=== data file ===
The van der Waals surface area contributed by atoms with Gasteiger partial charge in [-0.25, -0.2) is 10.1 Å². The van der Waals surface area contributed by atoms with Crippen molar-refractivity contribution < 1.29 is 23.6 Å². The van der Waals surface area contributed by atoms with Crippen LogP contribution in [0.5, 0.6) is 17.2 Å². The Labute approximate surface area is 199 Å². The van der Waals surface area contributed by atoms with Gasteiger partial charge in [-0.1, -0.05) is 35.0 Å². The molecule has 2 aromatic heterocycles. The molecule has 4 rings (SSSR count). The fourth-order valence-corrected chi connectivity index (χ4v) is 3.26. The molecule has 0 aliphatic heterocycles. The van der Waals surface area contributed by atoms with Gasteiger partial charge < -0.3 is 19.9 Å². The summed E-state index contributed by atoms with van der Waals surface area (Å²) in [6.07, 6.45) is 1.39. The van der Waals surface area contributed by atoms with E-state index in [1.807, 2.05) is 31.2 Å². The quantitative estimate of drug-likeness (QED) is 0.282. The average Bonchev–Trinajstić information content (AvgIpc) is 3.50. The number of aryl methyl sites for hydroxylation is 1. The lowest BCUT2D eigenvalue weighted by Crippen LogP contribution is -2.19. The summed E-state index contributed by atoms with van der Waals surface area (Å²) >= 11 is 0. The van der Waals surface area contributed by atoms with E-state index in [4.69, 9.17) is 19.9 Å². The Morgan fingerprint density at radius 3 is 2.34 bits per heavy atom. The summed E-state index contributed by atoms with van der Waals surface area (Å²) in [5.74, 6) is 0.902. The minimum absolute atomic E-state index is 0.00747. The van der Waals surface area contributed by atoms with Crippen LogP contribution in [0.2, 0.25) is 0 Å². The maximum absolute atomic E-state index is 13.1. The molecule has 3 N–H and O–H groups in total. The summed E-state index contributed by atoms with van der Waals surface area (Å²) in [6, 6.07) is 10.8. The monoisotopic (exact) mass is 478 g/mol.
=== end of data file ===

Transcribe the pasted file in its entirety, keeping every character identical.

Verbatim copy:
The van der Waals surface area contributed by atoms with Gasteiger partial charge in [-0.25, -0.2) is 10.1 Å². The van der Waals surface area contributed by atoms with Crippen molar-refractivity contribution < 1.29 is 23.6 Å². The van der Waals surface area contributed by atoms with Crippen LogP contribution in [0.5, 0.6) is 17.2 Å². The Labute approximate surface area is 199 Å². The van der Waals surface area contributed by atoms with Gasteiger partial charge in [-0.1, -0.05) is 35.0 Å². The molecule has 2 aromatic heterocycles. The molecule has 4 rings (SSSR count). The fourth-order valence-corrected chi connectivity index (χ4v) is 3.26. The molecule has 0 aliphatic heterocycles. The van der Waals surface area contributed by atoms with Gasteiger partial charge < -0.3 is 19.9 Å². The summed E-state index contributed by atoms with van der Waals surface area (Å²) in [6.07, 6.45) is 1.39. The van der Waals surface area contributed by atoms with E-state index in [1.807, 2.05) is 31.2 Å². The quantitative estimate of drug-likeness (QED) is 0.282. The average Bonchev–Trinajstić information content (AvgIpc) is 3.50. The number of aryl methyl sites for hydroxylation is 1. The lowest BCUT2D eigenvalue weighted by Crippen LogP contribution is -2.19. The summed E-state index contributed by atoms with van der Waals surface area (Å²) >= 11 is 0. The van der Waals surface area contributed by atoms with E-state index in [4.69, 9.17) is 19.9 Å². The Morgan fingerprint density at radius 3 is 2.34 bits per heavy atom. The summed E-state index contributed by atoms with van der Waals surface area (Å²) in [5.74, 6) is 0.902. The minimum absolute atomic E-state index is 0.00747. The van der Waals surface area contributed by atoms with Crippen LogP contribution in [0.2, 0.25) is 0 Å². The maximum absolute atomic E-state index is 13.1. The molecule has 3 N–H and O–H groups in total. The summed E-state index contributed by atoms with van der Waals surface area (Å²) in [6, 6.07) is 10.8. The monoisotopic (exact) mass is 478 g/mol.